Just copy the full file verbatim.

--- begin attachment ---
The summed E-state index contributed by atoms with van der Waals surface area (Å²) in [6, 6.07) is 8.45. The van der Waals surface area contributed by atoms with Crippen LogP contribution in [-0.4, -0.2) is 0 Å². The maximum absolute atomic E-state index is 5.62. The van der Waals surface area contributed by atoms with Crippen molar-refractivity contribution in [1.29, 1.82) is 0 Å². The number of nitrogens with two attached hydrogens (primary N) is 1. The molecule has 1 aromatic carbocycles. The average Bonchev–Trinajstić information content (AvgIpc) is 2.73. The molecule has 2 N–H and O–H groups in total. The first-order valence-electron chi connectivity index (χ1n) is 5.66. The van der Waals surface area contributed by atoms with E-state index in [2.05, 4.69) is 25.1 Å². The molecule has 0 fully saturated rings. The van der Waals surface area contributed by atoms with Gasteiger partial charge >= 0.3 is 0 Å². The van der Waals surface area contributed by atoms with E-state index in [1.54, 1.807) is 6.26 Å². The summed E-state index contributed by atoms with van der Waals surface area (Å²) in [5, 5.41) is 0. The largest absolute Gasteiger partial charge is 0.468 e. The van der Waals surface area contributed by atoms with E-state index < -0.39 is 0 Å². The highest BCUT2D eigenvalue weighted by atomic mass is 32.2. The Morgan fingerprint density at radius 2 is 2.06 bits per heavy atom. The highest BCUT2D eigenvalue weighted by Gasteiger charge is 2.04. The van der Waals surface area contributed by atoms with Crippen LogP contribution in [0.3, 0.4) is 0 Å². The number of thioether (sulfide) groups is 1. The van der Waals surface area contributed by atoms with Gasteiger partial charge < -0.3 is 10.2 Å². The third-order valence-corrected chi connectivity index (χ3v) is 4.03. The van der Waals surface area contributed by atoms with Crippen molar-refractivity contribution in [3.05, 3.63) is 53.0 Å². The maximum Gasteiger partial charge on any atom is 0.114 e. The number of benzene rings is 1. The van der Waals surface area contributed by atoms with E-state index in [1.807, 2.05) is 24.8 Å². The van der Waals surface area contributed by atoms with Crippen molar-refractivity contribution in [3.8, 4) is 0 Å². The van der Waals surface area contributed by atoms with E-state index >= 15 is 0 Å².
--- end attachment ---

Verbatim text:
The summed E-state index contributed by atoms with van der Waals surface area (Å²) in [6, 6.07) is 8.45. The van der Waals surface area contributed by atoms with Crippen LogP contribution in [-0.4, -0.2) is 0 Å². The maximum absolute atomic E-state index is 5.62. The van der Waals surface area contributed by atoms with Crippen molar-refractivity contribution in [1.29, 1.82) is 0 Å². The number of nitrogens with two attached hydrogens (primary N) is 1. The molecule has 1 aromatic carbocycles. The average Bonchev–Trinajstić information content (AvgIpc) is 2.73. The molecule has 2 N–H and O–H groups in total. The first-order valence-electron chi connectivity index (χ1n) is 5.66. The van der Waals surface area contributed by atoms with E-state index in [2.05, 4.69) is 25.1 Å². The molecule has 0 fully saturated rings. The van der Waals surface area contributed by atoms with Gasteiger partial charge >= 0.3 is 0 Å². The van der Waals surface area contributed by atoms with E-state index in [1.54, 1.807) is 6.26 Å². The summed E-state index contributed by atoms with van der Waals surface area (Å²) in [5, 5.41) is 0. The largest absolute Gasteiger partial charge is 0.468 e. The van der Waals surface area contributed by atoms with E-state index < -0.39 is 0 Å². The highest BCUT2D eigenvalue weighted by atomic mass is 32.2. The Morgan fingerprint density at radius 2 is 2.06 bits per heavy atom. The highest BCUT2D eigenvalue weighted by Gasteiger charge is 2.04. The van der Waals surface area contributed by atoms with Crippen LogP contribution in [0.3, 0.4) is 0 Å². The number of thioether (sulfide) groups is 1. The van der Waals surface area contributed by atoms with Gasteiger partial charge < -0.3 is 10.2 Å². The third-order valence-corrected chi connectivity index (χ3v) is 4.03. The van der Waals surface area contributed by atoms with Crippen molar-refractivity contribution in [3.05, 3.63) is 53.0 Å². The maximum Gasteiger partial charge on any atom is 0.114 e. The number of benzene rings is 1. The van der Waals surface area contributed by atoms with E-state index in [1.807, 2.05) is 24.8 Å². The van der Waals surface area contributed by atoms with Crippen molar-refractivity contribution in [3.8, 4) is 0 Å². The van der Waals surface area contributed by atoms with E-state index >= 15 is 0 Å².